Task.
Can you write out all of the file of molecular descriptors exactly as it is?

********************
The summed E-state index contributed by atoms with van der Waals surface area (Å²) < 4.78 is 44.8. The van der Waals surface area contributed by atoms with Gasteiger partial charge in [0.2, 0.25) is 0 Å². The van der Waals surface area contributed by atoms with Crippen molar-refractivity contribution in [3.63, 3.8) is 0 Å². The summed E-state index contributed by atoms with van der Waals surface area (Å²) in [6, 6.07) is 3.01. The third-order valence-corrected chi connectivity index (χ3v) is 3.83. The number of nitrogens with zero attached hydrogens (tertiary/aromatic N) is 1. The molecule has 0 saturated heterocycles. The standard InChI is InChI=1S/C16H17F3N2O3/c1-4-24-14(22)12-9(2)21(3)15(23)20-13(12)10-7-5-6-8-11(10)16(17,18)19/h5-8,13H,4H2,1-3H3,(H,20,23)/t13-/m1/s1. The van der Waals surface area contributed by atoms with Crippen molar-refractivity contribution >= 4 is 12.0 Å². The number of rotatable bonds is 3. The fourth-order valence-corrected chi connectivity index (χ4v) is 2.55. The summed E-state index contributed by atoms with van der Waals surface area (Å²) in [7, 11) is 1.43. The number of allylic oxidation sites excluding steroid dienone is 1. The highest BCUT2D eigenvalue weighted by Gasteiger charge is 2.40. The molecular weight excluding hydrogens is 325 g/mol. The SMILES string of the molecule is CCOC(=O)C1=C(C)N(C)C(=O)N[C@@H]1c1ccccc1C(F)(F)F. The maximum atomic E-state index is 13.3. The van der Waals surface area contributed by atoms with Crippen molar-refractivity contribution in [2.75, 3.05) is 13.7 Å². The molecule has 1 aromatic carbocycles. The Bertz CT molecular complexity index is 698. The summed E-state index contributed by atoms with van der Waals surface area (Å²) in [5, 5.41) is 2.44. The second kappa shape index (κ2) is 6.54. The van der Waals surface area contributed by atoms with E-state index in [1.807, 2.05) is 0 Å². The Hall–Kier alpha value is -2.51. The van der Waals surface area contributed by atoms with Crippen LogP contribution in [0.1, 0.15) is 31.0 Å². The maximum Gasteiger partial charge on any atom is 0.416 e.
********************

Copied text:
The summed E-state index contributed by atoms with van der Waals surface area (Å²) < 4.78 is 44.8. The van der Waals surface area contributed by atoms with Gasteiger partial charge in [0.2, 0.25) is 0 Å². The van der Waals surface area contributed by atoms with Crippen molar-refractivity contribution in [3.63, 3.8) is 0 Å². The summed E-state index contributed by atoms with van der Waals surface area (Å²) in [6, 6.07) is 3.01. The third-order valence-corrected chi connectivity index (χ3v) is 3.83. The number of nitrogens with zero attached hydrogens (tertiary/aromatic N) is 1. The molecule has 0 saturated heterocycles. The standard InChI is InChI=1S/C16H17F3N2O3/c1-4-24-14(22)12-9(2)21(3)15(23)20-13(12)10-7-5-6-8-11(10)16(17,18)19/h5-8,13H,4H2,1-3H3,(H,20,23)/t13-/m1/s1. The van der Waals surface area contributed by atoms with Crippen molar-refractivity contribution >= 4 is 12.0 Å². The number of rotatable bonds is 3. The fourth-order valence-corrected chi connectivity index (χ4v) is 2.55. The summed E-state index contributed by atoms with van der Waals surface area (Å²) in [7, 11) is 1.43. The number of allylic oxidation sites excluding steroid dienone is 1. The highest BCUT2D eigenvalue weighted by Gasteiger charge is 2.40. The molecular weight excluding hydrogens is 325 g/mol. The SMILES string of the molecule is CCOC(=O)C1=C(C)N(C)C(=O)N[C@@H]1c1ccccc1C(F)(F)F. The maximum atomic E-state index is 13.3. The van der Waals surface area contributed by atoms with Crippen molar-refractivity contribution in [2.75, 3.05) is 13.7 Å². The molecule has 1 aromatic carbocycles. The Bertz CT molecular complexity index is 698. The summed E-state index contributed by atoms with van der Waals surface area (Å²) in [5, 5.41) is 2.44. The second kappa shape index (κ2) is 6.54. The van der Waals surface area contributed by atoms with E-state index in [1.807, 2.05) is 0 Å². The Hall–Kier alpha value is -2.51. The van der Waals surface area contributed by atoms with Crippen LogP contribution in [0.1, 0.15) is 31.0 Å². The maximum Gasteiger partial charge on any atom is 0.416 e.